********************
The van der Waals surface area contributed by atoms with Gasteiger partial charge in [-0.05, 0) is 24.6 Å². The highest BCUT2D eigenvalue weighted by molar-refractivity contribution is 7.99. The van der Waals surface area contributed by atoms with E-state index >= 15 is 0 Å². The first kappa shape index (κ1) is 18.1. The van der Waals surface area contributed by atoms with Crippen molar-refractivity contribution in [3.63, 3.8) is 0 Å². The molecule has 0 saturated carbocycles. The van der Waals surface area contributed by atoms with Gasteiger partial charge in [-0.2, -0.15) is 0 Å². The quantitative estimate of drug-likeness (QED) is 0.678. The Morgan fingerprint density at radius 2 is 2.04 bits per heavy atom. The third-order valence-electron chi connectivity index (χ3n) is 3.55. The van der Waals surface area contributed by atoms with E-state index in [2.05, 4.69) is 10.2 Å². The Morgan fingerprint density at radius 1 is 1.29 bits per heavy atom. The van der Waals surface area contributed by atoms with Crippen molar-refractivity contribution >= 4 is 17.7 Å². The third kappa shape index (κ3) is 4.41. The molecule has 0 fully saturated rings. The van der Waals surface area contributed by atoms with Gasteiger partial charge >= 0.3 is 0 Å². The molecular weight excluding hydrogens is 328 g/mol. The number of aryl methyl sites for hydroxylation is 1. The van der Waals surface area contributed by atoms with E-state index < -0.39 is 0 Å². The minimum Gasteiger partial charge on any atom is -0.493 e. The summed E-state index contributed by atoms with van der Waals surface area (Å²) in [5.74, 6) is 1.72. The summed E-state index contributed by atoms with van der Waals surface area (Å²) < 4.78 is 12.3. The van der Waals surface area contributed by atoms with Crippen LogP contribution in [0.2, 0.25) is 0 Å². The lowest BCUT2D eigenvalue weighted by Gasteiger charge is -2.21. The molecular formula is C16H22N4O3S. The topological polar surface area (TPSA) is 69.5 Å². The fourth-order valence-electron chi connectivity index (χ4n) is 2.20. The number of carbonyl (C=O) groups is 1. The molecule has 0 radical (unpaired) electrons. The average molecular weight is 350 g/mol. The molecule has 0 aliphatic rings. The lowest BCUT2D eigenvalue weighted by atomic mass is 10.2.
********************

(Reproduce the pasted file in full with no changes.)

The van der Waals surface area contributed by atoms with Gasteiger partial charge in [-0.05, 0) is 24.6 Å². The highest BCUT2D eigenvalue weighted by molar-refractivity contribution is 7.99. The van der Waals surface area contributed by atoms with E-state index >= 15 is 0 Å². The first kappa shape index (κ1) is 18.1. The van der Waals surface area contributed by atoms with Crippen molar-refractivity contribution in [3.63, 3.8) is 0 Å². The molecule has 0 saturated carbocycles. The van der Waals surface area contributed by atoms with Gasteiger partial charge in [-0.2, -0.15) is 0 Å². The quantitative estimate of drug-likeness (QED) is 0.678. The Morgan fingerprint density at radius 2 is 2.04 bits per heavy atom. The third-order valence-electron chi connectivity index (χ3n) is 3.55. The van der Waals surface area contributed by atoms with E-state index in [2.05, 4.69) is 10.2 Å². The Morgan fingerprint density at radius 1 is 1.29 bits per heavy atom. The van der Waals surface area contributed by atoms with Crippen molar-refractivity contribution >= 4 is 17.7 Å². The third kappa shape index (κ3) is 4.41. The molecule has 0 fully saturated rings. The van der Waals surface area contributed by atoms with Gasteiger partial charge >= 0.3 is 0 Å². The molecular weight excluding hydrogens is 328 g/mol. The number of aryl methyl sites for hydroxylation is 1. The van der Waals surface area contributed by atoms with E-state index < -0.39 is 0 Å². The minimum Gasteiger partial charge on any atom is -0.493 e. The summed E-state index contributed by atoms with van der Waals surface area (Å²) in [5.74, 6) is 1.72. The summed E-state index contributed by atoms with van der Waals surface area (Å²) < 4.78 is 12.3. The van der Waals surface area contributed by atoms with Crippen LogP contribution in [0.2, 0.25) is 0 Å². The lowest BCUT2D eigenvalue weighted by Gasteiger charge is -2.21. The molecular formula is C16H22N4O3S. The topological polar surface area (TPSA) is 69.5 Å². The fourth-order valence-electron chi connectivity index (χ4n) is 2.20. The number of carbonyl (C=O) groups is 1. The molecule has 0 radical (unpaired) electrons. The average molecular weight is 350 g/mol. The molecule has 0 aliphatic rings. The lowest BCUT2D eigenvalue weighted by atomic mass is 10.2.